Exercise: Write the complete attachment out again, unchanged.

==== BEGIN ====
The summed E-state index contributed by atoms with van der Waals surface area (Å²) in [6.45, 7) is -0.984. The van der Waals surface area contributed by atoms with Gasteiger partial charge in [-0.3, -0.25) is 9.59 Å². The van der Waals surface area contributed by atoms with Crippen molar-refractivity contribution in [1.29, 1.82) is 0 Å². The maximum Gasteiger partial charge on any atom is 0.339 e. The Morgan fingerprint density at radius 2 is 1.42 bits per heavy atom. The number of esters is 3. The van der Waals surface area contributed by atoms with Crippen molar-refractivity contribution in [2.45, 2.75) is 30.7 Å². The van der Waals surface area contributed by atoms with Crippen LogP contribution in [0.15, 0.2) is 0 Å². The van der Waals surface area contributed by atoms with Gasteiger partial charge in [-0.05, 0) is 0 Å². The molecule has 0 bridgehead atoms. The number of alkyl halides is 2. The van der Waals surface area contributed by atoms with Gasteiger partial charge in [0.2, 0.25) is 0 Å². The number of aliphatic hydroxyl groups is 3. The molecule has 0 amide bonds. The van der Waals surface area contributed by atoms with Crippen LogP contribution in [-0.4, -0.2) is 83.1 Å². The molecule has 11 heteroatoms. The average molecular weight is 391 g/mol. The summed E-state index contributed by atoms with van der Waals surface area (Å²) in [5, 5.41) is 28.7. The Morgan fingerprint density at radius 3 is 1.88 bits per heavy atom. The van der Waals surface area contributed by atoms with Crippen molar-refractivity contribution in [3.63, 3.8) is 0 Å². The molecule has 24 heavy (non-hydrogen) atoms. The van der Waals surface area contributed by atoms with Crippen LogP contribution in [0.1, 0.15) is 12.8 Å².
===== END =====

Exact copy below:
The summed E-state index contributed by atoms with van der Waals surface area (Å²) in [6.45, 7) is -0.984. The van der Waals surface area contributed by atoms with Gasteiger partial charge in [-0.3, -0.25) is 9.59 Å². The van der Waals surface area contributed by atoms with Crippen molar-refractivity contribution in [1.29, 1.82) is 0 Å². The maximum Gasteiger partial charge on any atom is 0.339 e. The Morgan fingerprint density at radius 2 is 1.42 bits per heavy atom. The number of esters is 3. The van der Waals surface area contributed by atoms with Crippen molar-refractivity contribution in [2.45, 2.75) is 30.7 Å². The van der Waals surface area contributed by atoms with Crippen LogP contribution in [0.15, 0.2) is 0 Å². The van der Waals surface area contributed by atoms with Gasteiger partial charge in [-0.05, 0) is 0 Å². The molecule has 0 bridgehead atoms. The number of alkyl halides is 2. The van der Waals surface area contributed by atoms with Gasteiger partial charge in [0.2, 0.25) is 0 Å². The number of aliphatic hydroxyl groups is 3. The molecule has 0 amide bonds. The van der Waals surface area contributed by atoms with Crippen LogP contribution in [-0.4, -0.2) is 83.1 Å². The molecule has 11 heteroatoms. The average molecular weight is 391 g/mol. The summed E-state index contributed by atoms with van der Waals surface area (Å²) in [5, 5.41) is 28.7. The Morgan fingerprint density at radius 3 is 1.88 bits per heavy atom. The van der Waals surface area contributed by atoms with Crippen molar-refractivity contribution in [3.63, 3.8) is 0 Å². The molecule has 24 heavy (non-hydrogen) atoms. The van der Waals surface area contributed by atoms with Crippen LogP contribution in [0.1, 0.15) is 12.8 Å².